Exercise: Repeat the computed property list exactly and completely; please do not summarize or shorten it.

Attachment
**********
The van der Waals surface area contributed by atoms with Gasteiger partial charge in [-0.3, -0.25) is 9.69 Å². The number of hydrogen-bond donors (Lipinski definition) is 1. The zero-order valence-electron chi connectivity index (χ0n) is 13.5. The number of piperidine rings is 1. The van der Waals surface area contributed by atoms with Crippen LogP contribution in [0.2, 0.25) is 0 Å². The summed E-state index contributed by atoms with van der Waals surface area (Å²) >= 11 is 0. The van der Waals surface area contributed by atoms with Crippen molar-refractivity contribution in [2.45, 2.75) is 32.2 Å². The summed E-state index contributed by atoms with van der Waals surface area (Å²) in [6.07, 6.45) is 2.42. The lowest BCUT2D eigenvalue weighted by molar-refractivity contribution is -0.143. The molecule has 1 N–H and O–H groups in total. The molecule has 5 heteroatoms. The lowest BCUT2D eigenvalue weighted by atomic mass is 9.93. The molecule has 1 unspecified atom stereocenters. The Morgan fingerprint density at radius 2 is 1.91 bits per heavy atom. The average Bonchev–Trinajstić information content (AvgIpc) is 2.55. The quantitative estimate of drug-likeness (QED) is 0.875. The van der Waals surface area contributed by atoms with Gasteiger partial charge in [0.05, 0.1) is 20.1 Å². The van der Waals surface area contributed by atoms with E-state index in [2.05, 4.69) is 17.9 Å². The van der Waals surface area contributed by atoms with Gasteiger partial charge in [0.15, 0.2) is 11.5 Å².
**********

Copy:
The van der Waals surface area contributed by atoms with Gasteiger partial charge in [-0.3, -0.25) is 9.69 Å². The number of hydrogen-bond donors (Lipinski definition) is 1. The zero-order valence-electron chi connectivity index (χ0n) is 13.5. The number of piperidine rings is 1. The van der Waals surface area contributed by atoms with Crippen LogP contribution in [0.2, 0.25) is 0 Å². The summed E-state index contributed by atoms with van der Waals surface area (Å²) >= 11 is 0. The van der Waals surface area contributed by atoms with Crippen molar-refractivity contribution in [2.45, 2.75) is 32.2 Å². The summed E-state index contributed by atoms with van der Waals surface area (Å²) in [6.07, 6.45) is 2.42. The lowest BCUT2D eigenvalue weighted by molar-refractivity contribution is -0.143. The molecule has 1 N–H and O–H groups in total. The molecule has 5 heteroatoms. The lowest BCUT2D eigenvalue weighted by atomic mass is 9.93. The molecule has 1 unspecified atom stereocenters. The Morgan fingerprint density at radius 2 is 1.91 bits per heavy atom. The average Bonchev–Trinajstić information content (AvgIpc) is 2.55. The quantitative estimate of drug-likeness (QED) is 0.875. The van der Waals surface area contributed by atoms with Gasteiger partial charge in [0.05, 0.1) is 20.1 Å². The van der Waals surface area contributed by atoms with E-state index in [2.05, 4.69) is 17.9 Å². The van der Waals surface area contributed by atoms with Gasteiger partial charge in [0.15, 0.2) is 11.5 Å².